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Bears, Dolphins and the Animal Stories We Tell

By Christopher R. Beha
New York Times

Rudy_loving coverEver since Peter Singer’s “Animal Liberation” laid the groundwork for modern animal advocacy more than 35 years ago, it has been a central tenet of the movement that we go ethically astray when we let emotional proximity to humans and a handful of nonhuman species trump the obvious interests of other animals. Although animal rights proponents haven’t always embraced Singer’s brand of utilitarianism, they have generally followed his rejection of emotionalism, reserving particular scorn for the sentimentality that allows people to lavish money and attention on pets while happily eating cows and pigs — mammals every bit as intelligent and capable of suffering as dogs and cats — which lead tortured existences before arriving on our plates.

In LOVING ANIMALS: Toward a New Animal Advocacy (University of Minnesota, $24.95), Kathy Rudy argues that such quarantining of emotion is a mistake. Instead, she writes, we ought to use our reciprocal emotional relationships with particular animals as the basis for a new advocacy, one that recognizes that humans are capable of loving animals and that some animals, at least, are capable of loving us back. A professor of ethics and women’s studies at Duke University, Rudy counts herself among the “border crossers” — humans who have especially “intense emotional bonds with specific animals.” And she believes these people have an important role to play in changing hearts and minds when it comes to the fair treatment of animals. Her book runs through the broad range of animal issues, from puppy mills to ethical eating to scientific research, showing how the introduction of emotion and affect might shift the debate on each topic.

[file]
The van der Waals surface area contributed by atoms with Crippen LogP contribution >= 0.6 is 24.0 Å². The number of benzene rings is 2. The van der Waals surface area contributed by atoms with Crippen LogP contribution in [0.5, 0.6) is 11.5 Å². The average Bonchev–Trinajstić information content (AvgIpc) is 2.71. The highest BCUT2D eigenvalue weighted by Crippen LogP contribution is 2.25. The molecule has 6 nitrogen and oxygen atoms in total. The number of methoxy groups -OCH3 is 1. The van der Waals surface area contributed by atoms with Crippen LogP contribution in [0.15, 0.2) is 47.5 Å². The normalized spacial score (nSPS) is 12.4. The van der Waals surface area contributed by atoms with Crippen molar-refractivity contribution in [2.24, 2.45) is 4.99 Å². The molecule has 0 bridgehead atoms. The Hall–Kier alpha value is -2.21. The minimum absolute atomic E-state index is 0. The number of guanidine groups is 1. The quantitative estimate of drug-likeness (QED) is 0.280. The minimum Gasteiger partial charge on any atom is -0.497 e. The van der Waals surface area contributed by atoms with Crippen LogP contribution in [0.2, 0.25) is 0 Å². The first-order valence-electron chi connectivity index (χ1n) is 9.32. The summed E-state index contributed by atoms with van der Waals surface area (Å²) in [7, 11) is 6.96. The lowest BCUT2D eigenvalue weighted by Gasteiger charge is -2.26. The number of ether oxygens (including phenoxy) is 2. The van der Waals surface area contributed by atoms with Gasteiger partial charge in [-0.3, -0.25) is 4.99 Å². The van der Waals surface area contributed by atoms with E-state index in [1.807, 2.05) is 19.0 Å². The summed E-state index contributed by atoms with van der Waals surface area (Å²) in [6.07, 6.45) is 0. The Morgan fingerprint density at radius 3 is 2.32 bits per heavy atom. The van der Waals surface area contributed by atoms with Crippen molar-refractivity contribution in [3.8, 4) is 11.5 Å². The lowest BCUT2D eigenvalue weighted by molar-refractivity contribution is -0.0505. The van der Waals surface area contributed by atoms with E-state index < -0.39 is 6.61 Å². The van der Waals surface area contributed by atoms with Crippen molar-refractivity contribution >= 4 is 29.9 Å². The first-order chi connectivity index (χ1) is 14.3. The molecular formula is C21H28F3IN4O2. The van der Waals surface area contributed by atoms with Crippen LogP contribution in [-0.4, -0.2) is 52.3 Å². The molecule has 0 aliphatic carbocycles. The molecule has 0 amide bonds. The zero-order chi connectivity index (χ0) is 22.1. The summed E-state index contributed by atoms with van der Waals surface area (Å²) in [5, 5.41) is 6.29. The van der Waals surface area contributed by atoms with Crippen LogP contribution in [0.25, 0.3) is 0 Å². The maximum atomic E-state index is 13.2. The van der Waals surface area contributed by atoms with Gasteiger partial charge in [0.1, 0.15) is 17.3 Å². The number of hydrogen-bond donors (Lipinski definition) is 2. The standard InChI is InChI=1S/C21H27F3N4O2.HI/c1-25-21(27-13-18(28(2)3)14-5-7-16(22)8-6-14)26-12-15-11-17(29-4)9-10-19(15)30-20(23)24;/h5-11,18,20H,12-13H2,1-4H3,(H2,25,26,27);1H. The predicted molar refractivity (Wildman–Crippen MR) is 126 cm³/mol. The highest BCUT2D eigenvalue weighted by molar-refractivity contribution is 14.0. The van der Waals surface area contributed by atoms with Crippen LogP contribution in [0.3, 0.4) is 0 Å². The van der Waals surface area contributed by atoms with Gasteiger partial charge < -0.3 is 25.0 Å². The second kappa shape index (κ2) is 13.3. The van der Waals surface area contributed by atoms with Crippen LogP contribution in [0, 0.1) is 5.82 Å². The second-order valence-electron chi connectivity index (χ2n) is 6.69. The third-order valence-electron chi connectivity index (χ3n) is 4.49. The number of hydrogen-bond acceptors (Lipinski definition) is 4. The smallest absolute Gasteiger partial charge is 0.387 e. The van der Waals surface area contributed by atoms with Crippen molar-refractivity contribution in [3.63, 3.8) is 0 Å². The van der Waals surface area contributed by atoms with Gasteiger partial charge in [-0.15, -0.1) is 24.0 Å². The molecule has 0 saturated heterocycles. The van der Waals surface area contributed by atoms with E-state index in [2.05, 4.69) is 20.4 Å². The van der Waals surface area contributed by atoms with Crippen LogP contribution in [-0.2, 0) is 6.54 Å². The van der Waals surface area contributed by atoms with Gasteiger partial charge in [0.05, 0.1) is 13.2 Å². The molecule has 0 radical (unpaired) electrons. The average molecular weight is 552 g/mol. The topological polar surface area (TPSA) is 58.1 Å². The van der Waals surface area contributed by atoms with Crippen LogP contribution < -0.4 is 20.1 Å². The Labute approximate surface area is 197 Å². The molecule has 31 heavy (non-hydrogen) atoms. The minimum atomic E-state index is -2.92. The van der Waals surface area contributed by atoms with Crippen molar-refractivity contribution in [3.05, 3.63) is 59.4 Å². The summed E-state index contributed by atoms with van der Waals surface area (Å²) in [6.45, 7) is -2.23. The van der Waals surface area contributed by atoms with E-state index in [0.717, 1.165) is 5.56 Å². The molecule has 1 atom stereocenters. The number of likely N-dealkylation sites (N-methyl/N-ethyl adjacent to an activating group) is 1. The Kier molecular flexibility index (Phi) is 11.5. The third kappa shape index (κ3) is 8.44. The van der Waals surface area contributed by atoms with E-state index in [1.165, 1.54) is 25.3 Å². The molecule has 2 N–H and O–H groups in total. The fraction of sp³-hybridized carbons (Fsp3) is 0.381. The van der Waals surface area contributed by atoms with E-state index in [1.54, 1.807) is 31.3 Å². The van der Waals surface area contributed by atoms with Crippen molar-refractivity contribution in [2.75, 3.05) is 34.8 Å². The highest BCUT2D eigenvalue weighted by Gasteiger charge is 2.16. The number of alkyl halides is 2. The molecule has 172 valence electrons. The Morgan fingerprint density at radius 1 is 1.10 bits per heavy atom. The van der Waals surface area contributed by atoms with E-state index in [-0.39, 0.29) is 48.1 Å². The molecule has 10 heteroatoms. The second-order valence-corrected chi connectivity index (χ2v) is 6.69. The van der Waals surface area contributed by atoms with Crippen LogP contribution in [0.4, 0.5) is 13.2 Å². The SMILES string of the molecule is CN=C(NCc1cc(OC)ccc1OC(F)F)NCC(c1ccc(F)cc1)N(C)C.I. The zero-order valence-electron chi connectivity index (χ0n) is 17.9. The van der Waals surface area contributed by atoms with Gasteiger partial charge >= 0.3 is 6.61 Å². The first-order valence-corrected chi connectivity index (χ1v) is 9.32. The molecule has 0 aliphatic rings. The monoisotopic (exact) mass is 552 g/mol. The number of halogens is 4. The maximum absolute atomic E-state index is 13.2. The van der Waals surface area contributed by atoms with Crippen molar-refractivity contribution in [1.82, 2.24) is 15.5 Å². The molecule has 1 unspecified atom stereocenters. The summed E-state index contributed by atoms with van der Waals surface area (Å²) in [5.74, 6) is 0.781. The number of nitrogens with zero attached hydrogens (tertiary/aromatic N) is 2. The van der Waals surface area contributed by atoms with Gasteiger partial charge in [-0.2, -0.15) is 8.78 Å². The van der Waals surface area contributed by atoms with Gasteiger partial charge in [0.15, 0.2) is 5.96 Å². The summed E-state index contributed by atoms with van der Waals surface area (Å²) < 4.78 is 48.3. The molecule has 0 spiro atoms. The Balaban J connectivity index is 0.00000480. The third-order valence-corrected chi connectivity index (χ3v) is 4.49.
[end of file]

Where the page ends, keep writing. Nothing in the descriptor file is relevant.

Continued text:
The obvious complication is that emotion is subjective: people love their dogs more than they love pigs because they just do, and if you count this love as a legitimate criterion for distributing ethical concern, dogs will win every time. Singer’s utilitarian arguments proceed with brutal efficiency, but as Rudy admits, “affect can only be displayed through narrative.” In other words, an animal advocacy based in emotion would have to be an animal advocacy based in stories. This seems to suggest that writers — not just theorists, but storytellers — would play a central role in such advocacy, if Rudy’s change were ever to come about.

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